Tag Archives: old photographs

Mrs. Willis and Son Photographers

A great photo of this husband and wife, if not quite as well made as some.  You can see the jewelry of the wife and her black lace collar.  One feature that dates this photo to around 1887 is the geometric line below the photo and above the studio imprint.  Also, the gentleman’s jacket buttoned at the very top.

Another interesting fact is the photographer who took this was a woman.  There were quite a few women photographers in the late 1800’s.  Many started helping their husband’s or father’s with photography and ended up being one!

This photo was taken by Ella Willis, or possibly one of her sons, Nathaniel Parker Willis or Lewis Willis.  The father and husband, Abner Delmar Willis, was a photographer in Crawford, Illinois, from 1866 through 1892, when age forced him to give up his work.  At that time the studio continued as Mrs. Willis and Son, as listed at the bottom of this photo.

But twenty years before that date, she was making photographs of her own – with her cards listing Ella Willis Art Studio, Crawfordsville, Indiana.  Perhaps she was on a level with her husband?  His cards read, A. D. Willis, Crawfordsville, Indiana.  Such a modern woman – with a husband that appreciated her talent!

Son Parker Willis had his name on cards – possibly after his mother retired – or before!  A family of photographers.

Lace, Ruffles and More Lace

I purchased this wonderful photo just today at J. Sampson Antiques and Books on Main Street in Harrodsburg – another of our treasures!  As I walked through the store after checking through the books (found one on Scott County history, the Wilderness Road, Shakertown and the old Mud Meeting House), I saw this picture and fell in love!

This woman is quite beautiful – a classic beauty with a romantic hair style.  But her dress steals the show.  The high collar, ruffled cuffs, the entire dress is lace, lace and more lace.  And in the beautiful white of the turn of the 20th century.  How I wish we knew her name.  I suppose she will remain the beautiful mystery woman!

Have a wonderful Friday!

Lovely Young Woman In White Dress

Scan095Don’t you love this photo?  Such a lovely young woman in a beautiful white dress, stockings and slippers!  The large corsage on her bodice suggests this is a special day – and the book in her hand bears a cross.  Perhaps this was her confirmation day.  The book or Bible looks to have a name and date on the cover – perhaps her name?  Or the name of the church?  I’ve used magnifiers but cannot read it!

Our young subject looks rather bored!  Did the photo session take too long?  She looks very much like the teenagers of today, waiting for something to be over!

This photo was taken in Chicago, but I cannot make out the name of the studio or photographer – it looks like Koule’s or Houle’s.  It is etched into the grey cardboard surrounding the photo and is very faded.

Sam and Lucy Tortorello

Scan_Pic1481 1I am so excited to share this beautiful wedding photo with you! May I introduce Mr. and Mrs. Samuel and Lucy Tortorello of Newark, New Jersey! This is perhaps my favorite wedding photo! The bride is lovely in her white wedding gown, but the immense veil steals the show! Look at the embellishments around her head and at the end of the veil – gorgeous! The bouquet looks too large for the bride to hold! I counted 38 large roses – and I’m sure some are hidden in the photo! And standing beside his lovely bride is the handsome groom! The photo was taken at Roma Studio, 86 Broadway, Newark. I thought this was a 1920’s photo – and after a bit of research found out that was correct!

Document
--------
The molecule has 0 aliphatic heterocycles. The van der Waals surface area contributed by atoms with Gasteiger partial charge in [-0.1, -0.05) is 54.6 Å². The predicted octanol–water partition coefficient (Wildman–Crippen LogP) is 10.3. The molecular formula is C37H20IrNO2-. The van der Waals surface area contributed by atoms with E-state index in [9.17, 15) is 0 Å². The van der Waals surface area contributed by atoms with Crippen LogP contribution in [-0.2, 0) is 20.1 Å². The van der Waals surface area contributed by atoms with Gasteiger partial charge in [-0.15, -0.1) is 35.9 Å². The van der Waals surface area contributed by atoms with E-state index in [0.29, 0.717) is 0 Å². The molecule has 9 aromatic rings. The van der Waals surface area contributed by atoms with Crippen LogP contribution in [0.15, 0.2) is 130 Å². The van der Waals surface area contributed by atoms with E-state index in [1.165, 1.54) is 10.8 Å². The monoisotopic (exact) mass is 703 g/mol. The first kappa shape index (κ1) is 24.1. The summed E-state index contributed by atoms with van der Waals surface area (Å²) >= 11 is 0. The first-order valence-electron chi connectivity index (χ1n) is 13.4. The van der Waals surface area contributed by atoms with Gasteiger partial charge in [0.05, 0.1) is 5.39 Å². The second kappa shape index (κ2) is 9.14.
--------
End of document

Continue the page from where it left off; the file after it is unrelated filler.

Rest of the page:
Scan_Pic1482 2Sam Tortorello was born in 1903 in New Jersey. His parents, Bernarnino and Carmela Tortorello, along with older brothers Anthony and Joseph, immigrated to the United States from Italy in 1897, and were naturalized in 1918. In the 1920 Essex County, New Jersey, census Bernarnino and Carmela are both listed as 49, Anthony, 23, Joseph, 20, Samuel, 16, Tessie, 13, and John, 4.

Lucy was born November 23, 1903 in Nocera Infiore, Italy, to Vincent Nobile and Anna Sicignalo. The family immigrated to the United States in 1906. In the 1920 Essex County, New Jersey, census, Vincent and Anna are listed as 42, Lucy, 17, Frank, 14, Philip, 10, Irene, 8, John, 6, Ferdinand, 4, and Sophie, 2, and Ralph Sicignalo, 30, Anna’s brother.

In the 1930 census Sam and Lucy are newlyweds, Sam listed as 27, born in New Jersey, a tool maker at a machine shop. Lucy is listed as 26, born in Italy, married one year. In 1940 Sam and Lucy are listed with children Carmela, 9, named for her paternal grandmother, and Vincent, 6, named for his maternal grandfather. Lucy’s parents live next door.

Sam died in November of 1980. If Lucy were still alive they could possibly have been married 51 years. Does anyone know additional information about this couple?

Scan_Pic1483 1

John Linton’s Family Photograph – But Which John Linton?

I hate to bombard you with old photos, but this one I found in Cincinnati this past weekend.  It is a great family gathering photo – four women, two men, two little boys and one baby.  The intriguing part, to me, is what is written on the back – John Linton’s Family!  Oh, to know which John Linton!  Does anyone recognize any of these people?  There is no notation on the photo as to location.  I would date the photo to the 1880’s.

There are 41 John Linton’s in my database – and many more I don’t know!  The name alone was sufficient reason for me to purchase this photograph.  I was interested just looking at the photo – several people, the color is very good – some of the old photos are very faded.  The children are beautiful – the little cherub face of the baby and the impatient looks on the toddlers!  Since the women are dressed in black they must be in mourning.

Perhaps together we can find this particular John Linton – and all the names of his family in this photo!